Melandryidae - False darkling beetles. 13 species in Tasmania. Adults and larvae are fungivores, of fungus-infested wood and litter.

 

Mycetophagidae - Hairy fungus beetles. 3 species in  Tasmania. Larvae and adults of most species are found in leaf-litter and bark where they feed on fungal mycelium.

 

Pyrochroidae - Fire-coloured beetles. 3 in Tasmania. Larvae live under bark where they perhaps feed on mycelium of wood-rotting fungi.

 

Ulodidae - Ulodid beetles. 7 in Tasmania. Larvae live in rotting wood and feed on fungus. ​

 

Zopheridae - Ironclad beetles and cylindrical bark beetles. 28 in Tasmania. Larvae are fungivorous feeding on rotting wood or bark. ​

 

Anthribidae - Fungus weevils. 8 in Tasmania. Larvae living within rotting wood may feed on the wood or the wood-decomposing fungus, and some others are associated with fungal fruiting-bodies. ​

 

Curculionidae - Weevils. 404 in Tasmania. Some feed on rotting wood or 'cultivate' host specific ambrosia fungi, moving spores across hosts. ​

 

Source: Grove, S.J., Forster, L.G. & Porch, N. 2021. An illustrated checklist of the insects of Tasmania Part 1 - Coleoptera, The Royal Society of Tasmania, Hobart. ​

 

Examples of particular species that associate with fungi:

Darkling Beetle (Lepispilus sulcicollis), Honeybrown Beetle (Ecnolagria grandis) Pintail Beetle - (Mordella promiscua), larvae eat rotten wood and fungus Cnecosa insueta - large fruit-bodies of mushrooms and brackets.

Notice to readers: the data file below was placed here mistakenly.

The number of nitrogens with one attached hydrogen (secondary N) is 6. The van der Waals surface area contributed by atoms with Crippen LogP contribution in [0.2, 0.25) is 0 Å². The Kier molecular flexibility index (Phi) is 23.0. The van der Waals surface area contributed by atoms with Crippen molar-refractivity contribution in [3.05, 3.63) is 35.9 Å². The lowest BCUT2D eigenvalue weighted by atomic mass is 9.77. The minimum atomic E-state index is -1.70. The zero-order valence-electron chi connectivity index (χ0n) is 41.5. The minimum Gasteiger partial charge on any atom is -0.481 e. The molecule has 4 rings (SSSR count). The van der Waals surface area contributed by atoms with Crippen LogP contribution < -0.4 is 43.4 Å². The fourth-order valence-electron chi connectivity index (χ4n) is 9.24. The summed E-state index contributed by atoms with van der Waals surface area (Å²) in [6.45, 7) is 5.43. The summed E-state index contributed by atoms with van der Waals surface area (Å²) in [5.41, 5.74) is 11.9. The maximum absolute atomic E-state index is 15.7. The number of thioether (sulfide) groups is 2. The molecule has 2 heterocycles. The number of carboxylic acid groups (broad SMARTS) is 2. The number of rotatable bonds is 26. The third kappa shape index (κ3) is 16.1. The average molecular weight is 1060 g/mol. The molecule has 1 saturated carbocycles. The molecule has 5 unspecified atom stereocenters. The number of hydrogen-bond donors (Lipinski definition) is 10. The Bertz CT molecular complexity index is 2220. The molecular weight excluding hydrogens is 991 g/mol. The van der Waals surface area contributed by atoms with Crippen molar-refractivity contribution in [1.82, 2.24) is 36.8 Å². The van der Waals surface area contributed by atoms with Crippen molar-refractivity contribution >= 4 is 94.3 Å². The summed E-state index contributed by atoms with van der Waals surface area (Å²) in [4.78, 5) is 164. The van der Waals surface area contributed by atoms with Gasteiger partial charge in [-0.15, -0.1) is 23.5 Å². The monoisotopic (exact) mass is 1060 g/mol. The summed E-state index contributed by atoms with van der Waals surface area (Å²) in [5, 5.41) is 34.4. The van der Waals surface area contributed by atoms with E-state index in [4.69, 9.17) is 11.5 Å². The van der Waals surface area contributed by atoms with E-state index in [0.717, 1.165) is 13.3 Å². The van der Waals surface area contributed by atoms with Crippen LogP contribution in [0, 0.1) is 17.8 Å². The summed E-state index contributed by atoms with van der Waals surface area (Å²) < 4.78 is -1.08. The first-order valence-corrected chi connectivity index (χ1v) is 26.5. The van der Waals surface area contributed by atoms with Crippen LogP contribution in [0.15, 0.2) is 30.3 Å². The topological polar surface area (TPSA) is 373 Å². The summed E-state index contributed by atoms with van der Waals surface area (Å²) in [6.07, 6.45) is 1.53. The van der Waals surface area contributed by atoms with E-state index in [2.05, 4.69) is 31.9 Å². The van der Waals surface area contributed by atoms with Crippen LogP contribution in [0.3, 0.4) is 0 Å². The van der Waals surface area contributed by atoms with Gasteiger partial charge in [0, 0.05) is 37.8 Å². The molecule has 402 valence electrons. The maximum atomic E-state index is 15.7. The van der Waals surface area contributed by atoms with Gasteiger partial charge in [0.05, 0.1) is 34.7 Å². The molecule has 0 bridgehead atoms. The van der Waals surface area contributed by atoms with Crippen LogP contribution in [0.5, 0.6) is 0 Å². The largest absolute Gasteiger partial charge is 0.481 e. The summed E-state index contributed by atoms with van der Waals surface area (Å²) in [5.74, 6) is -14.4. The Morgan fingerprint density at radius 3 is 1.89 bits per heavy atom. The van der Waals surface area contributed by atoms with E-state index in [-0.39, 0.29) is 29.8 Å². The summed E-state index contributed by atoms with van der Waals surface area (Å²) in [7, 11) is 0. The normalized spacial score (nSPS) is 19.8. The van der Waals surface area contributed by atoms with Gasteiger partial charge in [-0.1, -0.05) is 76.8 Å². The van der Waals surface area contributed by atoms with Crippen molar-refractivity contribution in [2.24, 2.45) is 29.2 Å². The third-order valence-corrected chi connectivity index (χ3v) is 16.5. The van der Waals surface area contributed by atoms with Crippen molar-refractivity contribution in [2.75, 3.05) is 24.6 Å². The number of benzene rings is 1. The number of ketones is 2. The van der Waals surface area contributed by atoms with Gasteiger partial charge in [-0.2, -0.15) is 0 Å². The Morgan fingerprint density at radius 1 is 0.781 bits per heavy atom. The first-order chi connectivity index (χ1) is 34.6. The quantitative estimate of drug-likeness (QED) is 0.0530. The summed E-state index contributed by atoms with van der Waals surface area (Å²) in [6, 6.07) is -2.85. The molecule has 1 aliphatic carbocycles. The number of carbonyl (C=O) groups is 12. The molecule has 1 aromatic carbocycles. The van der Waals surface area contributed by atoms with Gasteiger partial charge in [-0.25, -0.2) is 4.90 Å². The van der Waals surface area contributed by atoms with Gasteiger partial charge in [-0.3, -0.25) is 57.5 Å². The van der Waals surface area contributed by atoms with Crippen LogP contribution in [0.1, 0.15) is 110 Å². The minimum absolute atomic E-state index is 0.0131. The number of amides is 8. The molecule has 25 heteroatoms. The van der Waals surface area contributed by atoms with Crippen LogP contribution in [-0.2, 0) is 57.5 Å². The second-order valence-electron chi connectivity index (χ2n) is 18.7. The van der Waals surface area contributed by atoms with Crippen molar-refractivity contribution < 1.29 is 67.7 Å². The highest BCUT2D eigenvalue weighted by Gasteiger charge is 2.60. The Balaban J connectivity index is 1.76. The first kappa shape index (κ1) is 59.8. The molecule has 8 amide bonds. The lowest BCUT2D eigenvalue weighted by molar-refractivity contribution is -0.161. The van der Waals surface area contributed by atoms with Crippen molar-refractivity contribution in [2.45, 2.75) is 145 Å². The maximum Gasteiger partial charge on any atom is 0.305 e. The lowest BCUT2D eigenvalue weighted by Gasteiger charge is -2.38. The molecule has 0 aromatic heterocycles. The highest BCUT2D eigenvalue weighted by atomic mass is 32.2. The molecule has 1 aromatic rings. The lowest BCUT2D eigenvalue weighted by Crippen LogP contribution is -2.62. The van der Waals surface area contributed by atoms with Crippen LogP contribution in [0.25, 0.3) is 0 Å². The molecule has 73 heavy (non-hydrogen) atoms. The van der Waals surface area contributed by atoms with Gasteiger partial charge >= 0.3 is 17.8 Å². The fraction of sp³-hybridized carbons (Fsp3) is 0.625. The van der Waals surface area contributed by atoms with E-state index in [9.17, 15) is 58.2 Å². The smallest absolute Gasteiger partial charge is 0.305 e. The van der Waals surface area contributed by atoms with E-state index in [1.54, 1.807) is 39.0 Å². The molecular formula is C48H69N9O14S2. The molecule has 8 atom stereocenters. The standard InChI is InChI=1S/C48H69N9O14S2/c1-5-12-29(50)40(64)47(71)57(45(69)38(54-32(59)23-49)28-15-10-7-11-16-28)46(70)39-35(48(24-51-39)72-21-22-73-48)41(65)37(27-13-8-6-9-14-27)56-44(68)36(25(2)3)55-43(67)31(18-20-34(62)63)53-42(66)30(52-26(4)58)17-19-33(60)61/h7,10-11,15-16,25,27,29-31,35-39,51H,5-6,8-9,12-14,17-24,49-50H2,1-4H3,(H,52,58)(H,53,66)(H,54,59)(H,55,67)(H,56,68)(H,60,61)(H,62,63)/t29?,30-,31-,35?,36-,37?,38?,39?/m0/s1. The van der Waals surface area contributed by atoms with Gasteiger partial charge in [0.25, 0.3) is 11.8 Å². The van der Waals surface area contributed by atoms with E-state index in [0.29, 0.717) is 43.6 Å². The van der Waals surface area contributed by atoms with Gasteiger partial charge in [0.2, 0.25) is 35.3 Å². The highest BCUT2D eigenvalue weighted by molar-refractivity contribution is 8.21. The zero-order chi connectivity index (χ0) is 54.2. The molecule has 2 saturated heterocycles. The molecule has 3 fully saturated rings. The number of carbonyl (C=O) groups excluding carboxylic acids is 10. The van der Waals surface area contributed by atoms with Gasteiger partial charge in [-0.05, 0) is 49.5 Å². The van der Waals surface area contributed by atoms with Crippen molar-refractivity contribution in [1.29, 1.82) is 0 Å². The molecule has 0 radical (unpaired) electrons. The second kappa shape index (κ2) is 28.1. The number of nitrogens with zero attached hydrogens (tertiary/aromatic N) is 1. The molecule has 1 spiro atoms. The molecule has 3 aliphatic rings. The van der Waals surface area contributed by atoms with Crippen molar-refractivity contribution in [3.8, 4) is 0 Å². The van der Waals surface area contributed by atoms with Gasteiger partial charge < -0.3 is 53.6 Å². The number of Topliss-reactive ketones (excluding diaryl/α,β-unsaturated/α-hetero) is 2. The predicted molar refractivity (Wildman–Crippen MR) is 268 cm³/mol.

Source: Daley, E. 2007. Wings - An introduction to Tasmania's winged insects.

References:

Amateur Entomologists' Society (AES) 2024. Saproxylic, https://www.amentsoc.org

Daley, E. 2007. Wings - An introduction to Tasmania's winged insects.

Grove, S.J., Forster, L.G. & Porch, N. 2021. An illustrated checklist of the insects of Tasmania Part 1 - Coleoptera, The Royal Society of Tasmania, Hobart. ​

Khan Academy, 2024, High school biology NGSS - Ecosystem resilience and change, 

https://www.khanacademy.org/science/hs-biology/x4c673362230887ef:interactions-in-ecosystems/x4c673362230887ef:ecosystem-resilience-and-change/a/ecosystem-resilience-and-change-article

Wardlaw, T., Grove, S., Hopkins, A., Yee, M., Harrison, K. & Mohammed, C. 2009. The uniqueness of habitats in old eucalypts: contrasting wood-decay fungi and saproxylic beetles of young and old eucalypts, Tasforests, Nov ed., vol.18, pp. 17-32.

Tasmanian insects and fung